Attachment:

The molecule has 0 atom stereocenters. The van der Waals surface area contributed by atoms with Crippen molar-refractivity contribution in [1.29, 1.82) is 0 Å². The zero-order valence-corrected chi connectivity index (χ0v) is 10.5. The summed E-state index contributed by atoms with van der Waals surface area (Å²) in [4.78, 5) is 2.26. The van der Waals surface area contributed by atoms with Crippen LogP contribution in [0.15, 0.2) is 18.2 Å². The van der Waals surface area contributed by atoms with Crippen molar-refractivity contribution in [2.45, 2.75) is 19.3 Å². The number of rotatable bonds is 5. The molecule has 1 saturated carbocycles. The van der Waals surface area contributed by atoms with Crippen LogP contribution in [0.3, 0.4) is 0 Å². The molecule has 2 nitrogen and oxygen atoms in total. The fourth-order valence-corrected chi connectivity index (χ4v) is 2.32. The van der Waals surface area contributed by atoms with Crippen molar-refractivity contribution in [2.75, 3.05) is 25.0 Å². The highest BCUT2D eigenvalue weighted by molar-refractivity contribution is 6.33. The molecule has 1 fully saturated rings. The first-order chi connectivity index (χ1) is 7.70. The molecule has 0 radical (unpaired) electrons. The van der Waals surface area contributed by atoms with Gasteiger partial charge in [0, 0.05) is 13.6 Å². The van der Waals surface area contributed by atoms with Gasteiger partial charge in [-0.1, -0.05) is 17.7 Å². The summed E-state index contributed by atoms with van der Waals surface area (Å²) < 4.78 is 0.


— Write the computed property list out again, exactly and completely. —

The molecule has 0 atom stereocenters. The van der Waals surface area contributed by atoms with Crippen molar-refractivity contribution in [1.29, 1.82) is 0 Å². The zero-order valence-corrected chi connectivity index (χ0v) is 10.5. The summed E-state index contributed by atoms with van der Waals surface area (Å²) in [4.78, 5) is 2.26. The van der Waals surface area contributed by atoms with Crippen LogP contribution in [0.15, 0.2) is 18.2 Å². The van der Waals surface area contributed by atoms with Crippen molar-refractivity contribution in [2.45, 2.75) is 19.3 Å². The number of rotatable bonds is 5. The molecule has 1 saturated carbocycles. The van der Waals surface area contributed by atoms with Crippen LogP contribution in [0.3, 0.4) is 0 Å². The molecule has 2 nitrogen and oxygen atoms in total. The fourth-order valence-corrected chi connectivity index (χ4v) is 2.32. The van der Waals surface area contributed by atoms with Crippen molar-refractivity contribution in [2.75, 3.05) is 25.0 Å². The highest BCUT2D eigenvalue weighted by molar-refractivity contribution is 6.33. The molecule has 1 fully saturated rings. The first-order chi connectivity index (χ1) is 7.70. The molecule has 0 radical (unpaired) electrons. The van der Waals surface area contributed by atoms with Gasteiger partial charge in [0, 0.05) is 13.6 Å². The van der Waals surface area contributed by atoms with Gasteiger partial charge in [-0.1, -0.05) is 17.7 Å². The summed E-state index contributed by atoms with van der Waals surface area (Å²) < 4.78 is 0.